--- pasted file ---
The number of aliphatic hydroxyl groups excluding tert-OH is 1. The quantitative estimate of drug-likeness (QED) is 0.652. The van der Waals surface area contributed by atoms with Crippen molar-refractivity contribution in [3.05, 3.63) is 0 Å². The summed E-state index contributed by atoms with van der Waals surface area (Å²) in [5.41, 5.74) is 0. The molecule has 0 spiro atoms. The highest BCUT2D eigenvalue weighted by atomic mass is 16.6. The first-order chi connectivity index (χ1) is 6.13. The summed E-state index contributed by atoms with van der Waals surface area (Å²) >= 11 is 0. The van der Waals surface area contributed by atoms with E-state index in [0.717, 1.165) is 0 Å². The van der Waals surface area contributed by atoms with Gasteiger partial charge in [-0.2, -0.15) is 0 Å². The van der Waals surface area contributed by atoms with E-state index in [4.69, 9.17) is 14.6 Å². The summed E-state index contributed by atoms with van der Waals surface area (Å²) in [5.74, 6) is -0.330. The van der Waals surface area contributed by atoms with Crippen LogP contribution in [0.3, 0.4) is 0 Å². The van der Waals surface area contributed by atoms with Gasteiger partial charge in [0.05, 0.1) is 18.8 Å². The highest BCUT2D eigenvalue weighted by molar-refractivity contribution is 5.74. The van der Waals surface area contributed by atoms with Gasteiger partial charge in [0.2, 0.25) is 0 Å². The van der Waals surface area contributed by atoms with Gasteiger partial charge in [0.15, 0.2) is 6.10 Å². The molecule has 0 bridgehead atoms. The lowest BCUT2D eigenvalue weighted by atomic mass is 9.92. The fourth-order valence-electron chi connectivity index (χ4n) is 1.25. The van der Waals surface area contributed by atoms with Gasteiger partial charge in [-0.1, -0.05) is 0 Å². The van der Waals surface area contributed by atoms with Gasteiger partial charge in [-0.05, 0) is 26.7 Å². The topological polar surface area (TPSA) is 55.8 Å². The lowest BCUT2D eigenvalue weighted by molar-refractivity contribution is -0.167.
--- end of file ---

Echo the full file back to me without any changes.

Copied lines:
The number of aliphatic hydroxyl groups excluding tert-OH is 1. The quantitative estimate of drug-likeness (QED) is 0.652. The van der Waals surface area contributed by atoms with Crippen molar-refractivity contribution in [3.05, 3.63) is 0 Å². The summed E-state index contributed by atoms with van der Waals surface area (Å²) in [5.41, 5.74) is 0. The molecule has 0 spiro atoms. The highest BCUT2D eigenvalue weighted by atomic mass is 16.6. The first-order chi connectivity index (χ1) is 6.13. The summed E-state index contributed by atoms with van der Waals surface area (Å²) >= 11 is 0. The van der Waals surface area contributed by atoms with E-state index in [0.717, 1.165) is 0 Å². The van der Waals surface area contributed by atoms with Gasteiger partial charge in [-0.2, -0.15) is 0 Å². The van der Waals surface area contributed by atoms with E-state index in [4.69, 9.17) is 14.6 Å². The summed E-state index contributed by atoms with van der Waals surface area (Å²) in [5.74, 6) is -0.330. The van der Waals surface area contributed by atoms with Crippen LogP contribution in [0.3, 0.4) is 0 Å². The van der Waals surface area contributed by atoms with Gasteiger partial charge in [0.05, 0.1) is 18.8 Å². The highest BCUT2D eigenvalue weighted by molar-refractivity contribution is 5.74. The van der Waals surface area contributed by atoms with Gasteiger partial charge in [0.2, 0.25) is 0 Å². The van der Waals surface area contributed by atoms with Gasteiger partial charge in [0.15, 0.2) is 6.10 Å². The molecule has 0 bridgehead atoms. The lowest BCUT2D eigenvalue weighted by atomic mass is 9.92. The fourth-order valence-electron chi connectivity index (χ4n) is 1.25. The van der Waals surface area contributed by atoms with Gasteiger partial charge in [-0.1, -0.05) is 0 Å². The van der Waals surface area contributed by atoms with Gasteiger partial charge in [-0.05, 0) is 26.7 Å². The topological polar surface area (TPSA) is 55.8 Å². The lowest BCUT2D eigenvalue weighted by molar-refractivity contribution is -0.167.